Out of the box myservicedesk.com PRO, one of three SaaS options that Hornbill offers, is already one of the most cost effective enterprise level ITSM products on the market. One of the key benefits of myservicedesk. com PRO is that it can be used almost immediately ‘out of the box’, with no customisation needed. It is easy to deploy and delivers rapid value, ideal for service desks that need to get up and running quickly, and it offers an intuitive and easy to navigate interface. The application has been designed to support ITIL best practices and is highly configurable. Application upgrades and back-up are carried out automatically, enabling service desks teams to focus on their customers rather than infrastructure management. myservicedesk.com is also available as EXPERT and DEVELOPER versions, both of which offer the best practice functionality and flexibility of myservicedesk.com PRO; with the ability to tailor the product to more complex or mature business requirements. As a cloud-based solution, myservicedesk.com supports improved business resilience and customer service, allowing IT service teams to work from any location at any time. All three options support a range of functions; including incident logging and viewing incident history; change approvals and logging; and viewing and downloading operational reports.
Covering the extremes Hornbill has been delivering on-premise ITSM solutions for around 20 years, but about two and a half years ago it decided the time was right to build a cloud environment. “Our SaaS customer base has been growing steadily since we built our cloud offering,” says Sweeney. “It was important that we built a cloud infrastructure that is resilient and secure, with performance and availability being key, so we have spent a lot of time getting this right. When we went through ISO2701 certification the number of customers on-board accelerated and we expect this uptake to continue.”
Demand for cloud “A significant portion of new business coming down the pipeline is cloud-based so the demand is definitely growing.” According to Sweeney, demand is coming from across the board for cloud -initially from relatively small organisations that wanted all the functionality but only had a few users, “but now we have also seen success in large-scale organisations.” A common driver behind adoption is the ability for service desk teams to remove the hassle of infrastructure management associated with on-premise ITSM solutions, instead opting for the resilience and security delivered by our internally managed cloud platform.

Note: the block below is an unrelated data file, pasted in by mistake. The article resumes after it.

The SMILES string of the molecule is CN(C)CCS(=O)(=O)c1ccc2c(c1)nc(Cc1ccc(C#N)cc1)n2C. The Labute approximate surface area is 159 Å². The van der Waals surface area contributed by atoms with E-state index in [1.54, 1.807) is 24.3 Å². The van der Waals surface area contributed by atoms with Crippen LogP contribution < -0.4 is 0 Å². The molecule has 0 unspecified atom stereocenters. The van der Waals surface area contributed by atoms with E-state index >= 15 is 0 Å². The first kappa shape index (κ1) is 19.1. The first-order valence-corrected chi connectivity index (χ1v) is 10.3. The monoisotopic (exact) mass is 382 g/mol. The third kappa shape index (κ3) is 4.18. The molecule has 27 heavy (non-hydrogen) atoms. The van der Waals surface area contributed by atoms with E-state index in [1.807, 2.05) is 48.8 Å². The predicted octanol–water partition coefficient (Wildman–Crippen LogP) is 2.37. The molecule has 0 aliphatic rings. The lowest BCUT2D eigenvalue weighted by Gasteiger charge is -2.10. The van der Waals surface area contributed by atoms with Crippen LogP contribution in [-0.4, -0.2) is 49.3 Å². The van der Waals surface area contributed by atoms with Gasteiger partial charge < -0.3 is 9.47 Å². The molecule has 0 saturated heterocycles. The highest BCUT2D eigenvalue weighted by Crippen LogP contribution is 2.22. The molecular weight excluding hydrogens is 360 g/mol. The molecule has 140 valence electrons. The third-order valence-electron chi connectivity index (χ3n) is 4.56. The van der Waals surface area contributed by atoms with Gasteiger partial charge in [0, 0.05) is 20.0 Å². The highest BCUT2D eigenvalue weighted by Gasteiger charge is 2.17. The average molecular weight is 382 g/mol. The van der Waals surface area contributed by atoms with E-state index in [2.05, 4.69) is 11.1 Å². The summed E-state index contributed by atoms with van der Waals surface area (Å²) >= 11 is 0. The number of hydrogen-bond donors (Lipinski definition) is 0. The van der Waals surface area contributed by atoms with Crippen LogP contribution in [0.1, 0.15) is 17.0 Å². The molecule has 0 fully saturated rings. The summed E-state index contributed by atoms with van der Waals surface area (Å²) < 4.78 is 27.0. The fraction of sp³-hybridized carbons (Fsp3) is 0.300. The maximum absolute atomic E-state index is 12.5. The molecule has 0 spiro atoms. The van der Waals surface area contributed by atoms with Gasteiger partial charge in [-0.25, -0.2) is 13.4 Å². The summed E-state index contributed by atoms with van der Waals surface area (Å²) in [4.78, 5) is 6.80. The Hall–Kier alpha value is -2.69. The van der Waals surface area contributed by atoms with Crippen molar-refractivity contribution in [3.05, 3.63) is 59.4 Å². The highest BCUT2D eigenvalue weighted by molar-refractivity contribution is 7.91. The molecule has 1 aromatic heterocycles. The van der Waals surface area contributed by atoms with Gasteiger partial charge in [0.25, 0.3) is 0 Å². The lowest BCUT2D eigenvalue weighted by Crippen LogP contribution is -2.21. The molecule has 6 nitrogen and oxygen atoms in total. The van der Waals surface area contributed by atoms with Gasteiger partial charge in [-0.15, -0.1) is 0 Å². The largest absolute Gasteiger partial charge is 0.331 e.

Successful outcomes Hornbill is proud of its continued commitment to exceed contractual requirements when it comes to SaaS and is open and transparent about performance with its customers and in fact anyone who wants access to this information: “We have a website called trust.hornbill.net,” says Sweeney. “It is a portal for our SaaS customers that is actually open to the public. It gives full historical information on our service availability and the quality of the service we have been delivering over the full lifetime that we have been operating. We have a contractual service level agreement of 99.5 percent availability, but we measure ourselves at 99.95 percent availability and we almost always meet that. Each customer has a log-in to that area and we provide them all the real-time information about their back-ups, the size of their data, whether their data usage is increasing or decreasing, their system status and any specific notifications and all sorts of other information so they can see exactly what their systems are doing in our cloud.”
The future of SaaS “Based on our current pipeline and what we are seeing in the market in general there are clearly good opportunities for Hornbill in SaaS and I think it will continue to develop, but I can categorically say that isn’t going to be the be all and end all,” states Sweeney. “It is certainly not going to be the only solution. You could stick with on-premise or you could switch to SaaS and you will derive benefits with either option but I think that customers really want the flexibility of both.” Looking at the broader ITSM world, Sweeney sees a time when IT departments themselves are going to have to start becoming internal cloud vendors. “I don’t mean offering Dropbox as such but looking at a similar service model,” says Sweeney, “I mean thinking about what they deliver to their customers on the infrastructure that they manage, in a cloudless way, so they can identify services clearly and associate a price with them. At the moment the conversation in ITSM seems to be centred around the need for IT to demonstrate value back to the business and in the future the internal cloud and the ability to wrap a price around a service could hold one of the answers.” www.myservicedesk.com www.hornbill.com
www.vital-mag.net | May-June 2013
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Covering all bases For a few years now it seems like the market has been clamouring for the cloud, but FrontRange VP EMEA Roberto Casetta says that often an on-premise solution is superior. FrontRange’s HEAT Service Management solution is a hybrid offering that has all bases covered.
ith its HEAT hybrid ITSM solution, FrontRange – one of the biggest names in Service Management - is attempting to bring something different to the market. According to the company HEAT delivers Service Management software with fully integrated voice automation and client management capabilities on-premise and in the cloud from a single platform, something none of the competition can currently offer. “Hybrid in my opinion is not just a matter of cost,” explains FrontRange VP EMEA Roberto Casetta. “Until a couple of years ago on-premise was fine, but then everybody got excited about the cloud; the reality is that the cloud doesn’t always save you money in the long term. It will save you money in the short term, maybe for three years, but typically the life of a Service Management system is